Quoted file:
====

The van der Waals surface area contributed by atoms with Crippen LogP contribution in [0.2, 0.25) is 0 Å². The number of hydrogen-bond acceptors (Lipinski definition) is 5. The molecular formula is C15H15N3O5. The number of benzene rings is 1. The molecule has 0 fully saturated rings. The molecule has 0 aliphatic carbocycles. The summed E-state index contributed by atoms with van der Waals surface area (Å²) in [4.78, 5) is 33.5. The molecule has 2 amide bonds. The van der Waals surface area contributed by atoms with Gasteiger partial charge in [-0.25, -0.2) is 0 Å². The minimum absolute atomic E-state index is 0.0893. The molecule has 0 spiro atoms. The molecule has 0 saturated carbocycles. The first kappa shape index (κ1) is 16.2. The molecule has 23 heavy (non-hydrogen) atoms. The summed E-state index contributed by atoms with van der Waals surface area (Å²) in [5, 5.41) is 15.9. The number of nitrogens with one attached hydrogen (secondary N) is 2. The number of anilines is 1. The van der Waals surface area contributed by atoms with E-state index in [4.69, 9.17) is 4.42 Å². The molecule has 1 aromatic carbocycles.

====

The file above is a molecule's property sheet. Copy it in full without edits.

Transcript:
The van der Waals surface area contributed by atoms with Crippen LogP contribution in [0.2, 0.25) is 0 Å². The number of hydrogen-bond acceptors (Lipinski definition) is 5. The molecular formula is C15H15N3O5. The number of benzene rings is 1. The molecule has 0 fully saturated rings. The molecule has 0 aliphatic carbocycles. The summed E-state index contributed by atoms with van der Waals surface area (Å²) in [4.78, 5) is 33.5. The molecule has 2 amide bonds. The van der Waals surface area contributed by atoms with Gasteiger partial charge in [-0.25, -0.2) is 0 Å². The minimum absolute atomic E-state index is 0.0893. The molecule has 0 spiro atoms. The molecule has 0 saturated carbocycles. The first kappa shape index (κ1) is 16.2. The molecule has 23 heavy (non-hydrogen) atoms. The summed E-state index contributed by atoms with van der Waals surface area (Å²) in [5, 5.41) is 15.9. The number of nitrogens with one attached hydrogen (secondary N) is 2. The number of anilines is 1. The van der Waals surface area contributed by atoms with E-state index in [4.69, 9.17) is 4.42 Å². The molecule has 1 aromatic carbocycles.